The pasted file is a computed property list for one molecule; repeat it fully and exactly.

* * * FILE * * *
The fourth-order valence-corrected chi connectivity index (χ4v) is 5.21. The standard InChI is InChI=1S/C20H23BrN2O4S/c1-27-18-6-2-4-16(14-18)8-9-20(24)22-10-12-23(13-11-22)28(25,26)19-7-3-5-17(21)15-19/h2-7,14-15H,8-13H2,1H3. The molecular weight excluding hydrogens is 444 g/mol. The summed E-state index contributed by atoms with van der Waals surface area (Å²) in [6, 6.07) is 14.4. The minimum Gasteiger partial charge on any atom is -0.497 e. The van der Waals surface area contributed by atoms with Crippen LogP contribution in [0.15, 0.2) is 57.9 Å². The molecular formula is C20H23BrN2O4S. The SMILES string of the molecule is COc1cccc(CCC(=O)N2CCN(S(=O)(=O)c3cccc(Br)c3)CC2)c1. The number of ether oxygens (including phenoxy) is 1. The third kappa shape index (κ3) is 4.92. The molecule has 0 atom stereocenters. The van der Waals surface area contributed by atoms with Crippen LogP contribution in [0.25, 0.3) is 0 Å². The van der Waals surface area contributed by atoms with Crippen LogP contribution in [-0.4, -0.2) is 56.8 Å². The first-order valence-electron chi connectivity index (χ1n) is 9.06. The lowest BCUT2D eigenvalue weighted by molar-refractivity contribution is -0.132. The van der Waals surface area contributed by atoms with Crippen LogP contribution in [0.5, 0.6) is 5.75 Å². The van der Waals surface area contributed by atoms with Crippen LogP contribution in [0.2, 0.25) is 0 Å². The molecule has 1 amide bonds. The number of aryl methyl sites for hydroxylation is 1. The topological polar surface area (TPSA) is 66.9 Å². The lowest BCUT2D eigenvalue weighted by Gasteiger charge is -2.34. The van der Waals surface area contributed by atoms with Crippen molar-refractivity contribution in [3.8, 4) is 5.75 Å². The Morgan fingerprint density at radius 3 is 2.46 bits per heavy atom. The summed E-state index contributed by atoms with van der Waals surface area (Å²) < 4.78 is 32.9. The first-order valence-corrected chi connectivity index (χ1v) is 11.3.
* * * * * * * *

The fourth-order valence-corrected chi connectivity index (χ4v) is 5.21. The standard InChI is InChI=1S/C20H23BrN2O4S/c1-27-18-6-2-4-16(14-18)8-9-20(24)22-10-12-23(13-11-22)28(25,26)19-7-3-5-17(21)15-19/h2-7,14-15H,8-13H2,1H3. The molecular weight excluding hydrogens is 444 g/mol. The summed E-state index contributed by atoms with van der Waals surface area (Å²) in [6, 6.07) is 14.4. The minimum Gasteiger partial charge on any atom is -0.497 e. The van der Waals surface area contributed by atoms with Crippen LogP contribution in [0.15, 0.2) is 57.9 Å². The molecular formula is C20H23BrN2O4S. The SMILES string of the molecule is COc1cccc(CCC(=O)N2CCN(S(=O)(=O)c3cccc(Br)c3)CC2)c1. The number of ether oxygens (including phenoxy) is 1. The third kappa shape index (κ3) is 4.92. The molecule has 0 atom stereocenters. The van der Waals surface area contributed by atoms with Crippen LogP contribution in [0.25, 0.3) is 0 Å². The van der Waals surface area contributed by atoms with Crippen LogP contribution in [-0.4, -0.2) is 56.8 Å². The first-order valence-electron chi connectivity index (χ1n) is 9.06. The lowest BCUT2D eigenvalue weighted by molar-refractivity contribution is -0.132. The van der Waals surface area contributed by atoms with Crippen LogP contribution in [0.5, 0.6) is 5.75 Å². The van der Waals surface area contributed by atoms with Crippen LogP contribution in [0.2, 0.25) is 0 Å². The molecule has 1 amide bonds. The number of aryl methyl sites for hydroxylation is 1. The topological polar surface area (TPSA) is 66.9 Å². The lowest BCUT2D eigenvalue weighted by Gasteiger charge is -2.34. The van der Waals surface area contributed by atoms with Crippen molar-refractivity contribution in [3.8, 4) is 5.75 Å². The Morgan fingerprint density at radius 3 is 2.46 bits per heavy atom. The summed E-state index contributed by atoms with van der Waals surface area (Å²) < 4.78 is 32.9. The first-order valence-corrected chi connectivity index (χ1v) is 11.3.